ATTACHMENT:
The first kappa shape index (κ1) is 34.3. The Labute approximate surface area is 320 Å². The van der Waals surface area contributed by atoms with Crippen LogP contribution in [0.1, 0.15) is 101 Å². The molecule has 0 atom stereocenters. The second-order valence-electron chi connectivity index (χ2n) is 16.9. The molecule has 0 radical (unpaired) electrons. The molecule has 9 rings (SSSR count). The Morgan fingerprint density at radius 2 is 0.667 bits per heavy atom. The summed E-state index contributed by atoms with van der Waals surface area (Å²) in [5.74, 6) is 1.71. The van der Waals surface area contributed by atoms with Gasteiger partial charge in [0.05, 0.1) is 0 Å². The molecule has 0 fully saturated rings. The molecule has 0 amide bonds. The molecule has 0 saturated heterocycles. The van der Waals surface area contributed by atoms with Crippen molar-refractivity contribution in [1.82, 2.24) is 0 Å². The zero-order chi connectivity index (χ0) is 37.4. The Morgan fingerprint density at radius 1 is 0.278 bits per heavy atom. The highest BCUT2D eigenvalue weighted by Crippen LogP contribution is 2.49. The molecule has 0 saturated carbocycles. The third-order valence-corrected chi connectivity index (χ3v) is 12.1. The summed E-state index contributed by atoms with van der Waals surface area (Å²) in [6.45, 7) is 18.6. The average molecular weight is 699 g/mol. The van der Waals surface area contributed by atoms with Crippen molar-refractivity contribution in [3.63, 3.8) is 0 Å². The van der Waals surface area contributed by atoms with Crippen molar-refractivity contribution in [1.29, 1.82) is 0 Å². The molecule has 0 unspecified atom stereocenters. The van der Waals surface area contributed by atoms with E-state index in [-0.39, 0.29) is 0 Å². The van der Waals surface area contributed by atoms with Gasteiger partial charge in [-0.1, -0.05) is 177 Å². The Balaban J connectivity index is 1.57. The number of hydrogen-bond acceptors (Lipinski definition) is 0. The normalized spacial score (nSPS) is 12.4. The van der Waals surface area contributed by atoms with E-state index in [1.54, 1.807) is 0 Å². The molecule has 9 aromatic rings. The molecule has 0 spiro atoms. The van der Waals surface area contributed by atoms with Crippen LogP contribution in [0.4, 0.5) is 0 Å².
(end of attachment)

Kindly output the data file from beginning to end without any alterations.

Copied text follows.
The first kappa shape index (κ1) is 34.3. The Labute approximate surface area is 320 Å². The van der Waals surface area contributed by atoms with Crippen LogP contribution in [0.1, 0.15) is 101 Å². The molecule has 0 atom stereocenters. The second-order valence-electron chi connectivity index (χ2n) is 16.9. The molecule has 0 radical (unpaired) electrons. The molecule has 9 rings (SSSR count). The Morgan fingerprint density at radius 2 is 0.667 bits per heavy atom. The summed E-state index contributed by atoms with van der Waals surface area (Å²) in [5.74, 6) is 1.71. The van der Waals surface area contributed by atoms with Gasteiger partial charge in [0.05, 0.1) is 0 Å². The molecule has 0 fully saturated rings. The molecule has 0 amide bonds. The molecule has 0 saturated heterocycles. The van der Waals surface area contributed by atoms with Crippen molar-refractivity contribution in [1.82, 2.24) is 0 Å². The zero-order chi connectivity index (χ0) is 37.4. The Morgan fingerprint density at radius 1 is 0.278 bits per heavy atom. The highest BCUT2D eigenvalue weighted by Crippen LogP contribution is 2.49. The molecule has 0 saturated carbocycles. The third-order valence-corrected chi connectivity index (χ3v) is 12.1. The summed E-state index contributed by atoms with van der Waals surface area (Å²) in [6.45, 7) is 18.6. The average molecular weight is 699 g/mol. The van der Waals surface area contributed by atoms with Crippen molar-refractivity contribution in [3.63, 3.8) is 0 Å². The van der Waals surface area contributed by atoms with Crippen molar-refractivity contribution in [1.29, 1.82) is 0 Å². The molecule has 0 unspecified atom stereocenters. The van der Waals surface area contributed by atoms with E-state index in [-0.39, 0.29) is 0 Å². The van der Waals surface area contributed by atoms with Gasteiger partial charge in [-0.1, -0.05) is 177 Å². The Balaban J connectivity index is 1.57. The number of hydrogen-bond acceptors (Lipinski definition) is 0. The normalized spacial score (nSPS) is 12.4. The van der Waals surface area contributed by atoms with E-state index in [1.54, 1.807) is 0 Å². The molecule has 9 aromatic rings. The molecule has 0 spiro atoms. The van der Waals surface area contributed by atoms with Crippen LogP contribution in [0.4, 0.5) is 0 Å².